Invasive Species Compendium

Detailed coverage of invasive species threatening livelihoods and the environment worldwide

Abstract

Diversity and physiological tolerance of native and invasive jellyfish/ctenophores along the extreme salinity gradient of the Baltic Sea.

Abstract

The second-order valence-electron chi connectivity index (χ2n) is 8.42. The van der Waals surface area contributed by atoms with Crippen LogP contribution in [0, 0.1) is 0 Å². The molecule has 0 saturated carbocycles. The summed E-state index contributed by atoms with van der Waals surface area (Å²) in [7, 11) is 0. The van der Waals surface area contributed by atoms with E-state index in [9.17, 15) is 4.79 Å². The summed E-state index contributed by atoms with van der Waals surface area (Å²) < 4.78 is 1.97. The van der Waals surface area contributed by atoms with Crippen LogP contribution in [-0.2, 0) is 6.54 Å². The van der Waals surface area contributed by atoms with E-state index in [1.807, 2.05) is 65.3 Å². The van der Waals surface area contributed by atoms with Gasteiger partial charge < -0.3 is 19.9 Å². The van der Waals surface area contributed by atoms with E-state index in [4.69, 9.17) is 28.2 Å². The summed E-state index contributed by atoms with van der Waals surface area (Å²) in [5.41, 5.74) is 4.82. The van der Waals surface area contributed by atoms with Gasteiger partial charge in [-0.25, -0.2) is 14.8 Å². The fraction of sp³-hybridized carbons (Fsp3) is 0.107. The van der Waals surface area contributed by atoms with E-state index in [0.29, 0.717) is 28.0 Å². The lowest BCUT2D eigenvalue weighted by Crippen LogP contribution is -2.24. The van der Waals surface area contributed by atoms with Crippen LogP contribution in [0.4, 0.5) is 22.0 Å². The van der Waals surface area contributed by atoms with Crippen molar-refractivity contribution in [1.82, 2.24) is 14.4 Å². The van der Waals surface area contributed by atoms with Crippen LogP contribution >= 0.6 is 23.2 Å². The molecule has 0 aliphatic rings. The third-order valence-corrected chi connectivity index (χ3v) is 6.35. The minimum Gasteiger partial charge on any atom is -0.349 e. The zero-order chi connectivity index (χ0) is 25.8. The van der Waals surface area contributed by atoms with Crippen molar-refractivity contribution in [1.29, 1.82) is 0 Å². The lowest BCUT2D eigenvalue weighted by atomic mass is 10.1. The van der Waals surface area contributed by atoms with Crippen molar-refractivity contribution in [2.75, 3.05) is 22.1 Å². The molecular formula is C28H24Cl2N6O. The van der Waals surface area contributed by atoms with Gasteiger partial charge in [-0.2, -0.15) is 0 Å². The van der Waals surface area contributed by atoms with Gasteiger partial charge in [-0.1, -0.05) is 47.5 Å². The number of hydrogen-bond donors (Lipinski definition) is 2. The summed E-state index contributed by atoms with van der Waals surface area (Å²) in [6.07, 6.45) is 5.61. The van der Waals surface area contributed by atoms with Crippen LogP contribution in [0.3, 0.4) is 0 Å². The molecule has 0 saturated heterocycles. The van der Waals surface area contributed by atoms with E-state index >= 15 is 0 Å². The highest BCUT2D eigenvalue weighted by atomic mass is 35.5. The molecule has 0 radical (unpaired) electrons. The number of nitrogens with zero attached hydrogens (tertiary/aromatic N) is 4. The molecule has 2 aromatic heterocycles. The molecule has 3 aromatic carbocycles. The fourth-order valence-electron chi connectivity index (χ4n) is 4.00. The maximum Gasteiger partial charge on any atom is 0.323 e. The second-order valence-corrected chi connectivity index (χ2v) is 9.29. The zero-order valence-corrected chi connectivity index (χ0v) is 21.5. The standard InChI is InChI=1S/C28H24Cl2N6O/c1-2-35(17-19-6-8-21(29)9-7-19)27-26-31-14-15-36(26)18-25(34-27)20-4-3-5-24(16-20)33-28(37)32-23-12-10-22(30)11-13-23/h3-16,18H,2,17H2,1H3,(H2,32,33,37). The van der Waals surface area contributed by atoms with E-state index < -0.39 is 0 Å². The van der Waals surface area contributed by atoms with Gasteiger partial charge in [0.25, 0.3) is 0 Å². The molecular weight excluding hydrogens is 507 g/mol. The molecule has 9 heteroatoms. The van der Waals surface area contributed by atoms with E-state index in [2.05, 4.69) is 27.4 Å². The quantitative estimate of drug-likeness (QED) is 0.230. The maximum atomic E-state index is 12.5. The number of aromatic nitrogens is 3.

Global change has led to manifold changes of marine ecosystems and biodiversity world-wide. While it has been shown that certain jellyfish and comb jelly species have increased regionally, it remains to be investigated if this is a general trend or localized phenomenon. Especially for the economically important Baltic Sea, which is characterized by an extreme physical environmental gradient, this question has not been addressed to date. Here we present a detailed account of the gelatinous macro-zooplankton community including their physiological tolerance towards abiotic conditions and resulting distribution ranges in the Baltic. We show that the arrival and establishment of non-indigenous species has led to a rising importance of jellyfish and comb jellies in the Baltic. This accounts for the comb jelly Mnemiopsis leidyi, which was first observed in Northern Europe in 2005, as well as for the hydromedusae Blackfordia virginica, first sighted in 2014. Both species have been shown to attain high population densities with pronounced grazing impact in other invasive regions. Given the current and anticipated changes of the physical environment of the Baltic Sea, especially ongoing warming, amplification of their impact can be expected.